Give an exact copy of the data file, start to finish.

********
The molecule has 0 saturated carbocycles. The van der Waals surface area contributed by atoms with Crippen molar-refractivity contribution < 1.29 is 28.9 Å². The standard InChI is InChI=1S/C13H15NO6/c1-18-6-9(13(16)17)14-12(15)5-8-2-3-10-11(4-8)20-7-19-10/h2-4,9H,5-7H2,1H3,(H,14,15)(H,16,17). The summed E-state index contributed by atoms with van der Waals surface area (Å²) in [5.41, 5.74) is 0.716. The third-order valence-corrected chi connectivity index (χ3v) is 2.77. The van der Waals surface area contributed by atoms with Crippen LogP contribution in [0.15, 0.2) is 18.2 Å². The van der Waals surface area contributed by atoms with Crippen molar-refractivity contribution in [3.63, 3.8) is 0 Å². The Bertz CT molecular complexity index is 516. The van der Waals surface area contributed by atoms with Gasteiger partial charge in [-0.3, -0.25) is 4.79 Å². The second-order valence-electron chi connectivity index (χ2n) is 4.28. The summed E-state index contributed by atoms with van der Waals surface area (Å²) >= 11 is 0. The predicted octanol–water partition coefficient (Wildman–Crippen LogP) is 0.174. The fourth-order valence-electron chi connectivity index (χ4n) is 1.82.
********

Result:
The molecule has 0 saturated carbocycles. The van der Waals surface area contributed by atoms with Crippen molar-refractivity contribution < 1.29 is 28.9 Å². The standard InChI is InChI=1S/C13H15NO6/c1-18-6-9(13(16)17)14-12(15)5-8-2-3-10-11(4-8)20-7-19-10/h2-4,9H,5-7H2,1H3,(H,14,15)(H,16,17). The summed E-state index contributed by atoms with van der Waals surface area (Å²) in [5.41, 5.74) is 0.716. The third-order valence-corrected chi connectivity index (χ3v) is 2.77. The van der Waals surface area contributed by atoms with Crippen LogP contribution in [0.15, 0.2) is 18.2 Å². The van der Waals surface area contributed by atoms with Crippen molar-refractivity contribution in [3.63, 3.8) is 0 Å². The Bertz CT molecular complexity index is 516. The van der Waals surface area contributed by atoms with Gasteiger partial charge in [-0.3, -0.25) is 4.79 Å². The second-order valence-electron chi connectivity index (χ2n) is 4.28. The summed E-state index contributed by atoms with van der Waals surface area (Å²) >= 11 is 0. The predicted octanol–water partition coefficient (Wildman–Crippen LogP) is 0.174. The fourth-order valence-electron chi connectivity index (χ4n) is 1.82.